Michael Bierut is a graphic designer, design critic and educator. He was born in Cleveland, Ohio in 1957. He studied graphic design at the University of Cincinnati’s College of Design, Architecture, Art and Planning; before graduating in 1980. Bierut has done a large portfolio of globally recognised work in graphic design, but in this blogpost I am going to focus on his work for the MIT Media Lab.
Michael Bierut was approached by MIT Media Lab in 2011 and asked to redesign their logo for the 25th anniversary of the company, this initially surprised Bierut as he was very fond of this logo and admired its design techniques. This logo was designed by Richard Tate and had 40,000 different variations of the logo. Richard Tate’s work was very abstract as far as logos are concerned and incorporated both geometry and colour, I feel that this made the logo stand out and presents the company as being modern and innovative. However, MIT were looking for a new logo as they didn’t feel that the current design truly gave them a sense of identity. He was willing to help, however because he so greatly admired the logo at the time he wanted to use the same format as the logo that was being used at the time.
In order to do this, Bierut created a four-by-four grid over the logo and used this as the basis for his design. I feel that by incorporating this previous technique Bierut was keeping an element of familiarity with the previous logo but also staying in touch with the company’s history. I believe that this is important when creating a logo for a well-known business that has been running for a long time that there are aspects of similarity between the new and old logo so clients can still recognise the company. When presenting his first design to the company he didn’t feel like it was quite right and therefore, he wasn’t surprised when the company changed it. Although the company had contributed to the design it was still rejected and the project was put on hold. While Bierut had tried to keep the same base for this logo I feel that compared to Tate’s work his logo looked very basic and boring.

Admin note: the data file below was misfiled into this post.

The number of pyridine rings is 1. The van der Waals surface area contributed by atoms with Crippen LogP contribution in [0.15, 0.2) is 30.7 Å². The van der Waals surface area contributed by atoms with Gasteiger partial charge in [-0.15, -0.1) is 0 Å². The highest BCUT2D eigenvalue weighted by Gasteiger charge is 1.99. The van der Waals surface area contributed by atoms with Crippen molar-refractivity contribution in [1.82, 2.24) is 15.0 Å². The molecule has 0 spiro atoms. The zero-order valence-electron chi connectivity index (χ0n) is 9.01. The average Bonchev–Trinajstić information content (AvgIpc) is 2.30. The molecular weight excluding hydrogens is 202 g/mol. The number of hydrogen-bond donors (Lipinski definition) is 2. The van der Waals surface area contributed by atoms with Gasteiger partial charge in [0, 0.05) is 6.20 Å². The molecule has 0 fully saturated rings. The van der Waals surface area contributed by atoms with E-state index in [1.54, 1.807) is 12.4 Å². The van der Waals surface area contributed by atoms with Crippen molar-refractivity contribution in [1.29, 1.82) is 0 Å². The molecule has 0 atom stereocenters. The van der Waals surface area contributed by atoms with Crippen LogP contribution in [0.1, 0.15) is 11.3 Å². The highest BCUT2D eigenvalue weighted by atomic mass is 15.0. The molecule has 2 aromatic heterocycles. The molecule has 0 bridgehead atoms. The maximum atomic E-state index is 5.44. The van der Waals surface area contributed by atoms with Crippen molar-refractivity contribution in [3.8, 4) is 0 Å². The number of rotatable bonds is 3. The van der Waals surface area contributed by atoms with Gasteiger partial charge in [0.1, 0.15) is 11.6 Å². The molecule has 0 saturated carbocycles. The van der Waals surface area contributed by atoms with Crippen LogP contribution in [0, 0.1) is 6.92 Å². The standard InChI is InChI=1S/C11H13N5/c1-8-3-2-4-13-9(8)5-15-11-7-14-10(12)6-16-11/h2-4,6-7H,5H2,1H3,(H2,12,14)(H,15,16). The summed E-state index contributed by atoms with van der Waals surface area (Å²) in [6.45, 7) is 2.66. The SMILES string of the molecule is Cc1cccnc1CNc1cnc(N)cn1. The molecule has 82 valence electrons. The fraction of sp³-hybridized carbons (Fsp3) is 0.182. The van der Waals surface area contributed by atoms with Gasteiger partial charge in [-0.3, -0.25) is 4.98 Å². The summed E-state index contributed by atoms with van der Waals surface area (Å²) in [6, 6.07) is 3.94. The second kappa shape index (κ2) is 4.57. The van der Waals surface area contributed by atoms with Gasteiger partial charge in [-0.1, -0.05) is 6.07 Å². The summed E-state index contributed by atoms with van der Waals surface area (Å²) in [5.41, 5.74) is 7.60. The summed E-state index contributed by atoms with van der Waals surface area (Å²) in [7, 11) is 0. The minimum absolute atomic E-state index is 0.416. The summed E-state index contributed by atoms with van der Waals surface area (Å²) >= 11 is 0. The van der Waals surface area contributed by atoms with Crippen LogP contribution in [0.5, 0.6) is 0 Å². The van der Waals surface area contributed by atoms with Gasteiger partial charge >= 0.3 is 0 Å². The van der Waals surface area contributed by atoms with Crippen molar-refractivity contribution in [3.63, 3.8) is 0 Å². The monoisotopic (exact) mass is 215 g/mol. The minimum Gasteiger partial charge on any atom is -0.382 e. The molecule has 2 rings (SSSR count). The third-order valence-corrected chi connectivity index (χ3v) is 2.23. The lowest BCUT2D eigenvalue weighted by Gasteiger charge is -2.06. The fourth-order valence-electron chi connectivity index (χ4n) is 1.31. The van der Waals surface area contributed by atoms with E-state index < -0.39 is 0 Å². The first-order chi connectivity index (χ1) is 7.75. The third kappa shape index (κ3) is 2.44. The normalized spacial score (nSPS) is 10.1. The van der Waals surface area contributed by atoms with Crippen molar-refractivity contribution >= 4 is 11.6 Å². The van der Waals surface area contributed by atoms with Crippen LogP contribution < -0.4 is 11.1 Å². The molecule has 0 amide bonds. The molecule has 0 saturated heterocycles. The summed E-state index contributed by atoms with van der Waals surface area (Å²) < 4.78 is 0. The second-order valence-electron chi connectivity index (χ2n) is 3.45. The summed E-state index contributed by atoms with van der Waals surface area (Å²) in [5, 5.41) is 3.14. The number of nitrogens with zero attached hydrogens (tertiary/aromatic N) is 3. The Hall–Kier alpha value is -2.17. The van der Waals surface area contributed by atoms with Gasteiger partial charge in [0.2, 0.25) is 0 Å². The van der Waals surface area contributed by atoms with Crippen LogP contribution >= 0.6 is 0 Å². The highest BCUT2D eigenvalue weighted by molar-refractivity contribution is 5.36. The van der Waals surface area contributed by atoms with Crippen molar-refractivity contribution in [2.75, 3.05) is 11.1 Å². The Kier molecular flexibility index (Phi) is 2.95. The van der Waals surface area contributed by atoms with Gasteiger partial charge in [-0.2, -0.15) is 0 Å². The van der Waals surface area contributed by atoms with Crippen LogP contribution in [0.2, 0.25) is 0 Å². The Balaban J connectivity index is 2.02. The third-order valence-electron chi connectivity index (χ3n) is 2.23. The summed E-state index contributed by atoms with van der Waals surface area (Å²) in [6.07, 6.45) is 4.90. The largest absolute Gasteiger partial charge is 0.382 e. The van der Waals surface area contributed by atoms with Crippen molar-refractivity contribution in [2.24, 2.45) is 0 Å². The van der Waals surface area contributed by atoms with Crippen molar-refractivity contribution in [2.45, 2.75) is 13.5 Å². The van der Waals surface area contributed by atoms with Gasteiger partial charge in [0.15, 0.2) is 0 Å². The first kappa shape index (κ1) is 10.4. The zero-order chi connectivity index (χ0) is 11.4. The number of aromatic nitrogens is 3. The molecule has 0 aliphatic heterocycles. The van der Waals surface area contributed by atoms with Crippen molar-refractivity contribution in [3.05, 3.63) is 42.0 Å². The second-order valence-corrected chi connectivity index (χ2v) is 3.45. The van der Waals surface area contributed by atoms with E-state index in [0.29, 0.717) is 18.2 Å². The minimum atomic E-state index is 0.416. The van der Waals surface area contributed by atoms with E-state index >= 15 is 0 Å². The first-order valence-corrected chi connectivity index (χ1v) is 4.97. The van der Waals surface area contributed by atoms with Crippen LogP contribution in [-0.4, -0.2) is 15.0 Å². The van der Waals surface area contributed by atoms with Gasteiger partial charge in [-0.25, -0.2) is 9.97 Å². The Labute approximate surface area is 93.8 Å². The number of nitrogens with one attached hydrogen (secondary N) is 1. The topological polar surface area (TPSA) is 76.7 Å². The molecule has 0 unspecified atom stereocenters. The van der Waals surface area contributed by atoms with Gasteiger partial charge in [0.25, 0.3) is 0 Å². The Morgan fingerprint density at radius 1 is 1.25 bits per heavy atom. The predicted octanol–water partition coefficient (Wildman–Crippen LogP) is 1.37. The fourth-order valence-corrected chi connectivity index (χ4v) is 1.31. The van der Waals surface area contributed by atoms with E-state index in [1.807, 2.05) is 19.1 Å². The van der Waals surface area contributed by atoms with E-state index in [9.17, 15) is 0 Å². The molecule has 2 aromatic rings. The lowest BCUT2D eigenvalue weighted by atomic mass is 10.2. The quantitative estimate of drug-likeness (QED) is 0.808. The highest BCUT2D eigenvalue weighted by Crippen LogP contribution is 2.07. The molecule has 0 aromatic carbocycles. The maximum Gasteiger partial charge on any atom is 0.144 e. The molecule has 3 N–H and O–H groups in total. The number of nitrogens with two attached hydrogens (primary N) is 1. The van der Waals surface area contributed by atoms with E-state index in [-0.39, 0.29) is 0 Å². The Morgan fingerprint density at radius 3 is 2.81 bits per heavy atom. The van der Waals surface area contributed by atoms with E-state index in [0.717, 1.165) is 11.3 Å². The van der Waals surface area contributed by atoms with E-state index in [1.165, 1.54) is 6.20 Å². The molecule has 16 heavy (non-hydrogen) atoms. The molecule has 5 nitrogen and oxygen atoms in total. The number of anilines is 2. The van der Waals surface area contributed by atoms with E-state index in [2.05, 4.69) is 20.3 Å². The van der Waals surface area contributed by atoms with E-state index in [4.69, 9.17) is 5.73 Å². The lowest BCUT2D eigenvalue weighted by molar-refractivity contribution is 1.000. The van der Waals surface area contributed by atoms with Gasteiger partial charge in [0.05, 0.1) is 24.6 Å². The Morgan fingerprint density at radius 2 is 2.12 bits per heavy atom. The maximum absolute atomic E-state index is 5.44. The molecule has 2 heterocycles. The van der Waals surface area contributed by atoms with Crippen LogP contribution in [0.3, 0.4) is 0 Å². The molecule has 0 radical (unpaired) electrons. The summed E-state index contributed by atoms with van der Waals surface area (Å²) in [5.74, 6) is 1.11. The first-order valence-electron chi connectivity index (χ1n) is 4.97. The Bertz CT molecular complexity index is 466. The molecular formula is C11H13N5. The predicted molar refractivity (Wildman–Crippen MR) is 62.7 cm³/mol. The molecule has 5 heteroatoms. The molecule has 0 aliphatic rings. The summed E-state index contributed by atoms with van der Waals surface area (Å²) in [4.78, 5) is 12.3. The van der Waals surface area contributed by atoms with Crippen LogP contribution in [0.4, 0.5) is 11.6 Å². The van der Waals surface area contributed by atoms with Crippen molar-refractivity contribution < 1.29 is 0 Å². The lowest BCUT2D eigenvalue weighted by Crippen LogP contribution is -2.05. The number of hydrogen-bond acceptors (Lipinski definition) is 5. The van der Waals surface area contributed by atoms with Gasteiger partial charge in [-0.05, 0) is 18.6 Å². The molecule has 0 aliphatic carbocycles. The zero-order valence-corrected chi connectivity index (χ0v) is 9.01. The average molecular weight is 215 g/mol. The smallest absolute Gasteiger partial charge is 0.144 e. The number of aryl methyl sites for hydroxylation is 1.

A year had passed before the company got back in touch with Bierut asking for him to come back and work with them again. This time Bierut spent time looking at all the previous logos for the company some of these were created by revolutionary graphic designers such as Jacqueline Casey and Muriel Cooper. These were innovatory role models in the world of graphic design as they were both women in a dominantly male profession. After doing a lot of research into the history of the logos, Bierut and Aron Fay created an algorithm for the basis of the new logo. This still used the four-by-four grid but also incorporated aspects from other previous logos. Finally the logo we recognise today was designed.
The algorithm they had created allowed them to create a whole alphabet which they used to create individual logos for each department of MIT Media Lab as well as being used on every employee’s personal business card. Before the launch of the new logos an alphabet was released to make the logo assessable to everyone. Alongside this, the logo was printed onto cotton shoulder bags to promote the company.
Looking at Michael Bierut’s work I admire how he has combined the work of previous graphic designers from the company to create the new logo for MIT Media Lab as this bring more meaning and history to the logo. Not only does this present a new face for the company but it also reflects on the companies past. I have also learnt how important it is too gather this knowledge before setting out on a project such as this. Not only have I educated myself on this aspect of his work, but also his attitude to working closely with a client. Bierut has shown me to not be afraid of rejection, any rejection is a chance to learn as you can see why someone didn’t like your work and use these pointers as areas to build upon.
 Massachusetts Institute of Technology Media Lab